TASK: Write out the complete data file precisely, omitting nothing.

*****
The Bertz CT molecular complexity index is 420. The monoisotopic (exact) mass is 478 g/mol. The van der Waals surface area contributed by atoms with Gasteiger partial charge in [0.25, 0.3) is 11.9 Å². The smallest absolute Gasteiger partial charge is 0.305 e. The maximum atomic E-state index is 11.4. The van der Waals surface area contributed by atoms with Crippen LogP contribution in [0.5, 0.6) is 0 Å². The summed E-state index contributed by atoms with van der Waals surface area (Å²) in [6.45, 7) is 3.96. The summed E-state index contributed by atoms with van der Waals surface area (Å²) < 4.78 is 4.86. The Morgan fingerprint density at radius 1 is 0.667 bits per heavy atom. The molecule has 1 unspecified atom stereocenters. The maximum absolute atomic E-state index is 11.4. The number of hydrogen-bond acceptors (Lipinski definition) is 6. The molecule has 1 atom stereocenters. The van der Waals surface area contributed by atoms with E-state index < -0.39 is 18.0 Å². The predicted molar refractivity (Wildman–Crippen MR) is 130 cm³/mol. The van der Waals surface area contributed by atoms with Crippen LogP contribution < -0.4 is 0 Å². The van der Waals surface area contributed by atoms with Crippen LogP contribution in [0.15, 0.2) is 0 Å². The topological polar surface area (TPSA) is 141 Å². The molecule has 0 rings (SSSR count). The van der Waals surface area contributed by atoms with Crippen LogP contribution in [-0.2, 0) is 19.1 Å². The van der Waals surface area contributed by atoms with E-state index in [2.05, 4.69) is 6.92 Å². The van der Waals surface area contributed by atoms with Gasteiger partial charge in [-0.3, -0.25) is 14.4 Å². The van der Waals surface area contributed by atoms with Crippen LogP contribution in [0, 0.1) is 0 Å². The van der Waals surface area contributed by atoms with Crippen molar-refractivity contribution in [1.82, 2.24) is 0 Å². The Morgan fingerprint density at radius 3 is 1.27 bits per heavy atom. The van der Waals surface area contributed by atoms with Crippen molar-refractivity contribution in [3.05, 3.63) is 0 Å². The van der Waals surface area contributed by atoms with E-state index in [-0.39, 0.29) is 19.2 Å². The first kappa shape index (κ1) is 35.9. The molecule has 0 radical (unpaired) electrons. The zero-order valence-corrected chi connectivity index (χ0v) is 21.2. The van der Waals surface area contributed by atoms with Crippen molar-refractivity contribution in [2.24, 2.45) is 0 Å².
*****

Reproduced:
The Bertz CT molecular complexity index is 420. The monoisotopic (exact) mass is 478 g/mol. The van der Waals surface area contributed by atoms with Gasteiger partial charge in [0.25, 0.3) is 11.9 Å². The smallest absolute Gasteiger partial charge is 0.305 e. The maximum atomic E-state index is 11.4. The van der Waals surface area contributed by atoms with Crippen LogP contribution in [0.5, 0.6) is 0 Å². The summed E-state index contributed by atoms with van der Waals surface area (Å²) in [6.45, 7) is 3.96. The summed E-state index contributed by atoms with van der Waals surface area (Å²) < 4.78 is 4.86. The Morgan fingerprint density at radius 1 is 0.667 bits per heavy atom. The molecule has 1 unspecified atom stereocenters. The maximum absolute atomic E-state index is 11.4. The number of hydrogen-bond acceptors (Lipinski definition) is 6. The molecule has 1 atom stereocenters. The van der Waals surface area contributed by atoms with E-state index < -0.39 is 18.0 Å². The predicted molar refractivity (Wildman–Crippen MR) is 130 cm³/mol. The van der Waals surface area contributed by atoms with Crippen LogP contribution < -0.4 is 0 Å². The van der Waals surface area contributed by atoms with Crippen LogP contribution in [0.15, 0.2) is 0 Å². The topological polar surface area (TPSA) is 141 Å². The molecule has 0 rings (SSSR count). The van der Waals surface area contributed by atoms with Crippen LogP contribution in [-0.2, 0) is 19.1 Å². The van der Waals surface area contributed by atoms with E-state index in [2.05, 4.69) is 6.92 Å². The van der Waals surface area contributed by atoms with Gasteiger partial charge in [-0.3, -0.25) is 14.4 Å². The van der Waals surface area contributed by atoms with Crippen LogP contribution in [0, 0.1) is 0 Å². The van der Waals surface area contributed by atoms with Crippen molar-refractivity contribution in [1.82, 2.24) is 0 Å². The Morgan fingerprint density at radius 3 is 1.27 bits per heavy atom. The van der Waals surface area contributed by atoms with Crippen molar-refractivity contribution in [3.05, 3.63) is 0 Å². The van der Waals surface area contributed by atoms with E-state index in [-0.39, 0.29) is 19.2 Å². The first kappa shape index (κ1) is 35.9. The molecule has 0 radical (unpaired) electrons. The zero-order valence-corrected chi connectivity index (χ0v) is 21.2. The van der Waals surface area contributed by atoms with Crippen molar-refractivity contribution in [2.24, 2.45) is 0 Å².